British scientists want to help Mexico

Mexican beaches, so popular among tourists from all over the world, can be cleared of rotting Sargassum seaweed with the use of the “hydrothermal liquefaction” technology developed by scientists at University of Exeter (United Kingdom).

In recent years, the seaweed blooms have greatly increased due to the entry of mineral fertilizers into the Atlantic Ocean. The waves throw them on the beaches of Mexico, where they decay in the sun releasing a pungent smell.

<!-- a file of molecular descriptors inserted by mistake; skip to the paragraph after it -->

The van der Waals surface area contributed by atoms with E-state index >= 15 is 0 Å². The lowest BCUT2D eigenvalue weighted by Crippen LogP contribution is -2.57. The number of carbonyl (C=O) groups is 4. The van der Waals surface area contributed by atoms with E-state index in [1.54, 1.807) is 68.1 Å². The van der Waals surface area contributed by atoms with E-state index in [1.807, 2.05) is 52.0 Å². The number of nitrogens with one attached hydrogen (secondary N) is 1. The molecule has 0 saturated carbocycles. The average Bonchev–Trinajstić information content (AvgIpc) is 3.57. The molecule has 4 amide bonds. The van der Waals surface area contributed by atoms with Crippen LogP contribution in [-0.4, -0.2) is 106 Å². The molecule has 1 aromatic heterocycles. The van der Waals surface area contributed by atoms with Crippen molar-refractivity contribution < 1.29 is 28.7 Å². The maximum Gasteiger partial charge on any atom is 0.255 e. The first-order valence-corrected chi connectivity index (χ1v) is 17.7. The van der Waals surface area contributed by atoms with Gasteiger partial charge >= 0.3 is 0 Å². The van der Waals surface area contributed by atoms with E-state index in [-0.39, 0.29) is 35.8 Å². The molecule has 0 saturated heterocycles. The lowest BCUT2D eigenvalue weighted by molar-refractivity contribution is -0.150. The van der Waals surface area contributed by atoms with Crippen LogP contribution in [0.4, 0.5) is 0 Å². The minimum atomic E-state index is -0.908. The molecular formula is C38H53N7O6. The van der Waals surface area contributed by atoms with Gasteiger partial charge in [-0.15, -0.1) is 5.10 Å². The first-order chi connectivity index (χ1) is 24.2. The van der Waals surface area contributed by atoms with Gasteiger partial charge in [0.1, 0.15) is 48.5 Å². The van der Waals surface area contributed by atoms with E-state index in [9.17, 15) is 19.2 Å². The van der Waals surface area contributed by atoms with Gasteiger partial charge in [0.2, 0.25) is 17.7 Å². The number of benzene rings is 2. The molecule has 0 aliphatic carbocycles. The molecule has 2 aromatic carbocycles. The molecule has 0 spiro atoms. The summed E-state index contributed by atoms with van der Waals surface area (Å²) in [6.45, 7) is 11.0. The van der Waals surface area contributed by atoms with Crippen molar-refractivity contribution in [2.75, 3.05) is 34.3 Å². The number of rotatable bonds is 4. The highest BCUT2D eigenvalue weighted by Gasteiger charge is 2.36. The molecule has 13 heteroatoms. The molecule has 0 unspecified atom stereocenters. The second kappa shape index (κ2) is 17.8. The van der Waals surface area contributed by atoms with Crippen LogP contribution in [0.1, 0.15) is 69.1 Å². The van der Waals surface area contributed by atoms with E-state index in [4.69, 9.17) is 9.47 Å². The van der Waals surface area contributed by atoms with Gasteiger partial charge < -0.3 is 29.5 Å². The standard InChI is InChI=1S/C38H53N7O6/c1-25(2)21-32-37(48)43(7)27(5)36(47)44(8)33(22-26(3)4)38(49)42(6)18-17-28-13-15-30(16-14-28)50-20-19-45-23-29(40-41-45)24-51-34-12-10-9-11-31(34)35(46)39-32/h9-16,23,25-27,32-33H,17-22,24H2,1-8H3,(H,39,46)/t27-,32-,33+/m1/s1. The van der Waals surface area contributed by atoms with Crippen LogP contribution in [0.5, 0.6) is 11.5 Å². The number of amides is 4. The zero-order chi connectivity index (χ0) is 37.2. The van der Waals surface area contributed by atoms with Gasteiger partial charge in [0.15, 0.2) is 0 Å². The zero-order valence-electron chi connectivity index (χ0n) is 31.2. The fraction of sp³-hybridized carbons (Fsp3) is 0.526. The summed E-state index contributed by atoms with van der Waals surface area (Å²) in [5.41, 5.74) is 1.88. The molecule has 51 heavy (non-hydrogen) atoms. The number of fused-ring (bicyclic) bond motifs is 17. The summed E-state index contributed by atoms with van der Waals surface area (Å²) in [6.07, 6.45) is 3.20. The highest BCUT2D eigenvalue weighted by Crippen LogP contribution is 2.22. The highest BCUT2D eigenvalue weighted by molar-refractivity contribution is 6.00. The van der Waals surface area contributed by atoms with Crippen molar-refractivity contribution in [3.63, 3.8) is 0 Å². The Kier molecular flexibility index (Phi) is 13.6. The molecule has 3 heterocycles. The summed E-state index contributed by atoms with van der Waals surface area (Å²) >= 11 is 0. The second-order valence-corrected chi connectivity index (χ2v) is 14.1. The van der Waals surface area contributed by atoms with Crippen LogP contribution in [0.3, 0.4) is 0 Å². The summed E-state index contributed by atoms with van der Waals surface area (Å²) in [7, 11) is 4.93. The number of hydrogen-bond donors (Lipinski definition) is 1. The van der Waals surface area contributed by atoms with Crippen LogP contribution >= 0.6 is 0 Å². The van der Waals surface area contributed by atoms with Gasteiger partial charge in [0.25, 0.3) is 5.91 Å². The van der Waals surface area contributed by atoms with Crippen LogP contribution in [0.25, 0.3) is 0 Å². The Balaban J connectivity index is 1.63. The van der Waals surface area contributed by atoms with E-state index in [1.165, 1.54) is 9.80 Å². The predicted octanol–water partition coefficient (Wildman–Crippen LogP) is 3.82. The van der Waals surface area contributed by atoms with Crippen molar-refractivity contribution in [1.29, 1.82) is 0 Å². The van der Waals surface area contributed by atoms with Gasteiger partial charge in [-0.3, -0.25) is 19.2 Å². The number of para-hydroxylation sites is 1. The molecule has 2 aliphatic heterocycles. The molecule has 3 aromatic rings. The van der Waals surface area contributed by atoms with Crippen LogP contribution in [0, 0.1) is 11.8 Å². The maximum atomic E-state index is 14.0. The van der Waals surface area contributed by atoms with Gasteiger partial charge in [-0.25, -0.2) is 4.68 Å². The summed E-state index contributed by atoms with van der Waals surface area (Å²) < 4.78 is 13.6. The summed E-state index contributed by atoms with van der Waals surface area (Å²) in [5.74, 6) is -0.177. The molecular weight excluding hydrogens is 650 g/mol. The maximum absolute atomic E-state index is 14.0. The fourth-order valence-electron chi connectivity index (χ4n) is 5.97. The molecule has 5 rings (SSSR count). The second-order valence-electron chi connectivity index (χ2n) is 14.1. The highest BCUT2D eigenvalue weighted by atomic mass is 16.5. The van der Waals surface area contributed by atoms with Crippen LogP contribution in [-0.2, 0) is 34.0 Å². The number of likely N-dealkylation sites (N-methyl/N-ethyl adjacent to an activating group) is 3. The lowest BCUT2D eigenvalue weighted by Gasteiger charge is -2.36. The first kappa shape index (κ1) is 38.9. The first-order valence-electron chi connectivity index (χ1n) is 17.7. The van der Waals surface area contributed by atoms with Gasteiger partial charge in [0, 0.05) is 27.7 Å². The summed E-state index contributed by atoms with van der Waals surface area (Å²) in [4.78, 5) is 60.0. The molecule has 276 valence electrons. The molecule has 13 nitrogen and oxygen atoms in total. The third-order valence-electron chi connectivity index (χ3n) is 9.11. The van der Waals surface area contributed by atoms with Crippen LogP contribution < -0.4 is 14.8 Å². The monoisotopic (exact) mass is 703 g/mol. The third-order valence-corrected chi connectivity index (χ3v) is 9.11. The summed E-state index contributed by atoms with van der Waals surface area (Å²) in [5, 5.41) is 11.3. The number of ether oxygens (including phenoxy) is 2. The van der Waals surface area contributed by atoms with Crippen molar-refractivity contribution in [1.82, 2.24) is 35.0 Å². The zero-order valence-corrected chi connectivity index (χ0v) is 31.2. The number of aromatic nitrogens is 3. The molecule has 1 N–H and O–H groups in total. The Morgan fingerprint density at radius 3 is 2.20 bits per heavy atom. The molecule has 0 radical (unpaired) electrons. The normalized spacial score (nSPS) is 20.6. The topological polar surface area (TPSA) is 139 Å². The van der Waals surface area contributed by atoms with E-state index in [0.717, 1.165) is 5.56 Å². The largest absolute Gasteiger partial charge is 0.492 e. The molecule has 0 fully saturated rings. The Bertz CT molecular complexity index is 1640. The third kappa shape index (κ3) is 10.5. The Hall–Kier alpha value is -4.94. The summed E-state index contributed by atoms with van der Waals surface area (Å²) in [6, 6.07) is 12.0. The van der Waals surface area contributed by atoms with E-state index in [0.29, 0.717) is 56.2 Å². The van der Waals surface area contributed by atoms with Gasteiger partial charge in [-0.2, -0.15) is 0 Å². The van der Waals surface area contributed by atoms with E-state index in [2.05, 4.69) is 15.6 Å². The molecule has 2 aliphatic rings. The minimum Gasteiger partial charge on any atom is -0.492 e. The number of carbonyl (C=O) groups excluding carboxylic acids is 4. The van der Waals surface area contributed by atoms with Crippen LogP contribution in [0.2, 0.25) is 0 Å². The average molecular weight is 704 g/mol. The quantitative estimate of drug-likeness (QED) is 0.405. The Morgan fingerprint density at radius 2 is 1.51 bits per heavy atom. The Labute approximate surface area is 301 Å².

“Last year, millions of tonnes of Sargassum hit the Mexican Caribbean coastline, damaging and degrading coral reefs and marine ecosystems, and decimating the local tourist industry,” said Professor Mike Allen, who is leading the fertilizer project.

The professor believes that “hydrothermal liquefaction” will turn the seaweed into biofuels and organic fertilizers.

Source: EurekAlert

Add Fertilizer Daily to your followed sources to get market news first  

Enjoyed the story?

Once a week, our subscribers get their hands first on hottest fertilizer and agriculture news. Don’t miss it!